Dan Chaon opens his new collection of stories with an epigraph from Raymond Carver: "Whatever this was all about, it was not a vain attempt--journey." This is pretty opaque stuff from Carver, a writer not much given to mystification. But it strikes just the right note for Chaon's assembly of characters, a group vaguely unsettled by life, trying to make the best of it. First and foremost, this is a book beset by moms. You get the feeling that the characters in Among the Missing never really had a chance to figure out the world, with these cryptic, uncommunicative women to care for them. In the title story, for example, a car is discovered at the bottom of a local lake, with an entire family drowned inside. The college-age narrator, however, is preoccupied by the more mundane puzzle of his parents' relationship. "Somehow," he recounts, "they'd stayed married for twenty years, and then, abruptly, somehow they'd decided to give up. It didn't quite make sense, and I looked at them, for a minute aware of the other mystery in my life. 'Do you want some soup?' my mother asked, as if I were a customer."
That's about as much as you'll ever get out of one of Chaon's mothers: soup. When not fielding their aging parents' passivity, these characters seem to spend a lot of time grappling with ghosts. The "missing" of the title story are, literally, gone. In "Safety Man," a widow comes to rely on one of those inflatable dolls meant to intimidate intruders. In "Prosthesis," a young wife and mother falls for a stranger with a missing arm; meanwhile, she watches her son grow up and away from her, "disappearing into his own thoughts and feelings." In the end, Chaon is the rare writer who deserves comparison to Carver: both write an affectless prose that takes on a surprisingly emotional life of its own. --Claire Dederer
From Publishers Weekly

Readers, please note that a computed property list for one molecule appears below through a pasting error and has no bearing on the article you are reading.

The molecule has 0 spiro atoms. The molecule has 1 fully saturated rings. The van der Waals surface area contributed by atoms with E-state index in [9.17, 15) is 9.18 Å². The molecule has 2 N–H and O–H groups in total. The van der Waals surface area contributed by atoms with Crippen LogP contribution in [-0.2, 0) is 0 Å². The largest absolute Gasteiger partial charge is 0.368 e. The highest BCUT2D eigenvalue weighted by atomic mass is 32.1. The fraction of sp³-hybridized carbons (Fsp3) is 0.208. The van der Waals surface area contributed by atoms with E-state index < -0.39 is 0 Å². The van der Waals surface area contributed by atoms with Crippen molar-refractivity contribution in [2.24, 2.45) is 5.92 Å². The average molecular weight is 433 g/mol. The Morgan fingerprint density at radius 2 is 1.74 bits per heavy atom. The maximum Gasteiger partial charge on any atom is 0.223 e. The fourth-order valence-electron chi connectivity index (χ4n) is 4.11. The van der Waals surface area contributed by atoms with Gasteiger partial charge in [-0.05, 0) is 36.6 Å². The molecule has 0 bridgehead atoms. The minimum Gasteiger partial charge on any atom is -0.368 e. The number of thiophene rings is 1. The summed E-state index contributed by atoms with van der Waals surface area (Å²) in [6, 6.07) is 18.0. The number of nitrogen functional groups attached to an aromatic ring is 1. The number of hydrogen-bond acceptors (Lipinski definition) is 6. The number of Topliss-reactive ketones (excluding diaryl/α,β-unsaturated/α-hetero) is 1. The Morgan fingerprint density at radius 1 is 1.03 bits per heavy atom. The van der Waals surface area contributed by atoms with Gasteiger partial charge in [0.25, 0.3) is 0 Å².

In the 12 quietly accomplished stories of his second collection, Chaon explores the complicated geography of human relationships, from the unintentional failures and minute betrayals of daily existence to the numbing grief caused by abandonment, disappearance or death. Specific and disquieting absences an uncle who killed himself, a mother who vanished, a friend who was kidnapped haunt the protagonists, and a series of metaphoric and literal stand-ins take the place of what's missing. In "Safety Man," a dummy intended for crime deterrence propped in the passenger seat, it looks like a male companion becomes a kind of surrogate husband for a young widow, and for her daughters, an inflatable father; in "I Demand to Know Where You're Taking Me," a woman caring for her incarcerated brother-in-law's macaw comes to loathe the bird, its ugly talk transforming it into a symbol of everything wrong and incomprehensible about him. By and large, Chaon's characters are citizens of the emotional hinterlands, lonely even when surrounded: "How did people go about falling in love, getting married, having families, living their lives?" Even those who think they know the answers recognize their powerlessness, such as the father who, looking into his son's eyes, thinks, "I am aware that hatred is a definite possibility at the end of the long tunnel of parenthood, and I suspect that there is little one can do about it." And yet these stories are neither morbid nor even particularly melancholic. Singularly dedicated to an examination of all the profundity and strangeness of the quotidian, they are, in their best moments, unsettling, moving, even beautiful. (July 3)Forecast: A jacket blurb by Lorrie Moore and a five-city author tour may help sell this understated collection, which will be respectfully reviewed but may be overlooked on bookstore shelves.
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